Cadillac — like all automakers — may have an uncertain future, but its president is as cocky as can be. He gave a lively speech early this week at the J.D. Power Roundtable, outlining how Cadillac could hold off tech companies that are creeping into his market.

He described Cadillac as being in “the pixie dust business.” He spoke of people lusting after the Cadillac brand, and added that “we’re about hedonistic.” He had words for Uber, too.

“While they are heralded as a disruptor, what are they really offering but journeys, conveyance from A to B,” said Johan de Nysschen. “I see a future where the disruptors, too, may themselves become disrupted. Because car companies can offer far more than a car and an app or a trip across town.”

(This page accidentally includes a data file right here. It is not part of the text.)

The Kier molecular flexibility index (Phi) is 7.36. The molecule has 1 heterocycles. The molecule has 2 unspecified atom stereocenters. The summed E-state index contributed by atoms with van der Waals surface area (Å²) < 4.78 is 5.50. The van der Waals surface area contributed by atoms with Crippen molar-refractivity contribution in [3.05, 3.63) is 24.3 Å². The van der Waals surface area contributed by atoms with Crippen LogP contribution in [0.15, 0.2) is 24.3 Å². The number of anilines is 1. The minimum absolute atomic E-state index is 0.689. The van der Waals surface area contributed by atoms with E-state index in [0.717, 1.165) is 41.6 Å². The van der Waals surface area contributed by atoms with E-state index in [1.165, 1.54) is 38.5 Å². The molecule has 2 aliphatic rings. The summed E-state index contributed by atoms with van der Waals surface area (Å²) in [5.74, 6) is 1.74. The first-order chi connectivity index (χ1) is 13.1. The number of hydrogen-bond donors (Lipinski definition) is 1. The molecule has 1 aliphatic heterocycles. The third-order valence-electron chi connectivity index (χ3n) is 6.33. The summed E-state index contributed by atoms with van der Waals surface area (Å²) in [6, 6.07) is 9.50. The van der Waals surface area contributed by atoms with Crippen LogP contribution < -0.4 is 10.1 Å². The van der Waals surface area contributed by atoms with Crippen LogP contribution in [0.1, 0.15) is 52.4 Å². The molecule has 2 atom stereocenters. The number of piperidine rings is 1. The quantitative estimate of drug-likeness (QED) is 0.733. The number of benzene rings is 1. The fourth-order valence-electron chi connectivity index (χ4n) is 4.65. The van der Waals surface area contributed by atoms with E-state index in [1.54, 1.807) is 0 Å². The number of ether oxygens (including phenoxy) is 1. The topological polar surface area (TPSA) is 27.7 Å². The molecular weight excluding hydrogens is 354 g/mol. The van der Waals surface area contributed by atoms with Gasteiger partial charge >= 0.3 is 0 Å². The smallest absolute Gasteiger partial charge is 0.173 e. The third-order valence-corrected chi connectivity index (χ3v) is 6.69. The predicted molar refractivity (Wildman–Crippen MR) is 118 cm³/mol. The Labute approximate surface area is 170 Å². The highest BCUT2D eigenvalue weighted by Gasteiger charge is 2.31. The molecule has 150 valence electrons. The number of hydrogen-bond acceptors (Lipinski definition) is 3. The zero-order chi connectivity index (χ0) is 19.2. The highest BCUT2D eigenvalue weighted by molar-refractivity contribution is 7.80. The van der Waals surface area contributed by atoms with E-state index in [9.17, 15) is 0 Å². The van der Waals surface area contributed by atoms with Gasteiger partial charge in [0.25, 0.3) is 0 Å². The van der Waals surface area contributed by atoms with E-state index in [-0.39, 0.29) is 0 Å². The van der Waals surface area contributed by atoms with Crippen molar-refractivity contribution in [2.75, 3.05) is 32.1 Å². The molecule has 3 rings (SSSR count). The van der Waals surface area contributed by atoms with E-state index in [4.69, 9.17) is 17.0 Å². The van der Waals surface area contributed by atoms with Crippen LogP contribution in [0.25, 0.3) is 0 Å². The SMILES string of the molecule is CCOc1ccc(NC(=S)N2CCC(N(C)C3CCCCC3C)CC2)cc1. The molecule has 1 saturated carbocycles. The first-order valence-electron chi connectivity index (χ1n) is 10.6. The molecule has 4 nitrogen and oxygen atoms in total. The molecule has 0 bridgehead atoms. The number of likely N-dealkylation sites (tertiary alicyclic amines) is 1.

De Nysschen was very clear, nothing about Uber impresses him.

“There’s nothing that a mobile app taxi service can do, for example, that we cannot do,” he said. “By the way, we’ve also already done the hard part by developing the technology and creating the cars.”

He spoke of shaping the vehicle ownership model of the future.

“Once we break the paradigm of viewing car ownership as something that is very formally contractual and attached to one physical car then we can enrich the customer’s life by adding the dimensions of flexibility,” de Nysschen said. “For example one day you may want a sports car. The next day you may need a large SUV. We envision a future in which we will deliver the Cadillac you desire to your doorstep.”

This sounds quite a bit like mobility services that have been around for years, dating to Zipcar — founded in 1999. Car2go is seven years old, and Uber is six.

Can Cadillac really catch up and disrupt the disruptors by offering services similar to those that have existed for years? That’ll take a lot of pixie dust.